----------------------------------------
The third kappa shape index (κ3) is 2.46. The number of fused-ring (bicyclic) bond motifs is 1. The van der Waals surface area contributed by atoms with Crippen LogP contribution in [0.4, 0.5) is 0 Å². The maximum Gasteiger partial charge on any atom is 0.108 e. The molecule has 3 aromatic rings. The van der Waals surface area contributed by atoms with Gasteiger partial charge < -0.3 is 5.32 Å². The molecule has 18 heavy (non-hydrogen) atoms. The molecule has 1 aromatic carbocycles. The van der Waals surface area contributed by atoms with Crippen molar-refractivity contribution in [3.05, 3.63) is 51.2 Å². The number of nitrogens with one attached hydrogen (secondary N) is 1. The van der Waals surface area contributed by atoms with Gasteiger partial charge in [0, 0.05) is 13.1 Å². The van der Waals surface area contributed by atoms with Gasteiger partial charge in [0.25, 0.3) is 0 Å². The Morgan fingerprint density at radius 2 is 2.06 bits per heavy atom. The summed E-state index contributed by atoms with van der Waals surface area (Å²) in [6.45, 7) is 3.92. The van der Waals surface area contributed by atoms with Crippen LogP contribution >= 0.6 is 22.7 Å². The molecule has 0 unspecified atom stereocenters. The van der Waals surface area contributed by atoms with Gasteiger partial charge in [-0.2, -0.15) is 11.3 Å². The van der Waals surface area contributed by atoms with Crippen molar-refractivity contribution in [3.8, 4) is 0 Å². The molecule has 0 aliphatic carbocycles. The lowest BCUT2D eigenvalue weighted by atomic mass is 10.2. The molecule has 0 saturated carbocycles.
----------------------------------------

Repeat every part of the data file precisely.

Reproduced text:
The third kappa shape index (κ3) is 2.46. The number of fused-ring (bicyclic) bond motifs is 1. The van der Waals surface area contributed by atoms with Crippen LogP contribution in [0.4, 0.5) is 0 Å². The maximum Gasteiger partial charge on any atom is 0.108 e. The molecule has 3 aromatic rings. The van der Waals surface area contributed by atoms with Gasteiger partial charge < -0.3 is 5.32 Å². The molecule has 18 heavy (non-hydrogen) atoms. The molecule has 1 aromatic carbocycles. The van der Waals surface area contributed by atoms with Crippen molar-refractivity contribution in [3.05, 3.63) is 51.2 Å². The number of nitrogens with one attached hydrogen (secondary N) is 1. The van der Waals surface area contributed by atoms with Gasteiger partial charge in [0, 0.05) is 13.1 Å². The van der Waals surface area contributed by atoms with Gasteiger partial charge in [0.25, 0.3) is 0 Å². The Morgan fingerprint density at radius 2 is 2.06 bits per heavy atom. The summed E-state index contributed by atoms with van der Waals surface area (Å²) in [6.45, 7) is 3.92. The van der Waals surface area contributed by atoms with Crippen LogP contribution >= 0.6 is 22.7 Å². The molecule has 0 unspecified atom stereocenters. The van der Waals surface area contributed by atoms with Gasteiger partial charge in [-0.2, -0.15) is 11.3 Å². The van der Waals surface area contributed by atoms with Crippen molar-refractivity contribution in [3.8, 4) is 0 Å². The molecule has 0 aliphatic carbocycles. The lowest BCUT2D eigenvalue weighted by atomic mass is 10.2. The molecule has 0 saturated carbocycles.